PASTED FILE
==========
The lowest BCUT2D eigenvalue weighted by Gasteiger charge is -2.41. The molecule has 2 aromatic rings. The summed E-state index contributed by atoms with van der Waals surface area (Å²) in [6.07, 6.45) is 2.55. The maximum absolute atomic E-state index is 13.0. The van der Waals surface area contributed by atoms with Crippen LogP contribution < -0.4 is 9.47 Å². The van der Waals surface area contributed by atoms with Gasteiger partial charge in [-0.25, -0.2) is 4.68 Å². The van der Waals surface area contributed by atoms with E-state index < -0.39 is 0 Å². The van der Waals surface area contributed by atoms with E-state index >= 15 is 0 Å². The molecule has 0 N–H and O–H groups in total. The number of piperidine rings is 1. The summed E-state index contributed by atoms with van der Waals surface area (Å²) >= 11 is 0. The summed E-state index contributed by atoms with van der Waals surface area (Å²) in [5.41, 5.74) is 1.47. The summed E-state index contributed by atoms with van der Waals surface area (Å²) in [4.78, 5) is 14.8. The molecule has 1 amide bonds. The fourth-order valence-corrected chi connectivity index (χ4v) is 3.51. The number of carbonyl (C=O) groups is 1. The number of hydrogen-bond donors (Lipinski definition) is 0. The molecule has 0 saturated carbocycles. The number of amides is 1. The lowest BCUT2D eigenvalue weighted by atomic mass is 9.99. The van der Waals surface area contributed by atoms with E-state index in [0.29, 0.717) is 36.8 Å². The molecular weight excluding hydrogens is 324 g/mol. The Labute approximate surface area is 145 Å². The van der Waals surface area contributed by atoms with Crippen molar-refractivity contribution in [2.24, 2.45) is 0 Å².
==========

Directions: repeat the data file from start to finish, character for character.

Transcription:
The lowest BCUT2D eigenvalue weighted by Gasteiger charge is -2.41. The molecule has 2 aromatic rings. The summed E-state index contributed by atoms with van der Waals surface area (Å²) in [6.07, 6.45) is 2.55. The maximum absolute atomic E-state index is 13.0. The van der Waals surface area contributed by atoms with Crippen LogP contribution < -0.4 is 9.47 Å². The van der Waals surface area contributed by atoms with Gasteiger partial charge in [-0.25, -0.2) is 4.68 Å². The van der Waals surface area contributed by atoms with E-state index < -0.39 is 0 Å². The van der Waals surface area contributed by atoms with E-state index >= 15 is 0 Å². The molecule has 0 N–H and O–H groups in total. The number of piperidine rings is 1. The summed E-state index contributed by atoms with van der Waals surface area (Å²) >= 11 is 0. The summed E-state index contributed by atoms with van der Waals surface area (Å²) in [5.41, 5.74) is 1.47. The summed E-state index contributed by atoms with van der Waals surface area (Å²) in [4.78, 5) is 14.8. The molecule has 1 amide bonds. The fourth-order valence-corrected chi connectivity index (χ4v) is 3.51. The number of carbonyl (C=O) groups is 1. The number of hydrogen-bond donors (Lipinski definition) is 0. The molecule has 0 saturated carbocycles. The number of amides is 1. The lowest BCUT2D eigenvalue weighted by atomic mass is 9.99. The van der Waals surface area contributed by atoms with E-state index in [0.29, 0.717) is 36.8 Å². The molecular weight excluding hydrogens is 324 g/mol. The Labute approximate surface area is 145 Å². The van der Waals surface area contributed by atoms with Crippen molar-refractivity contribution in [2.24, 2.45) is 0 Å².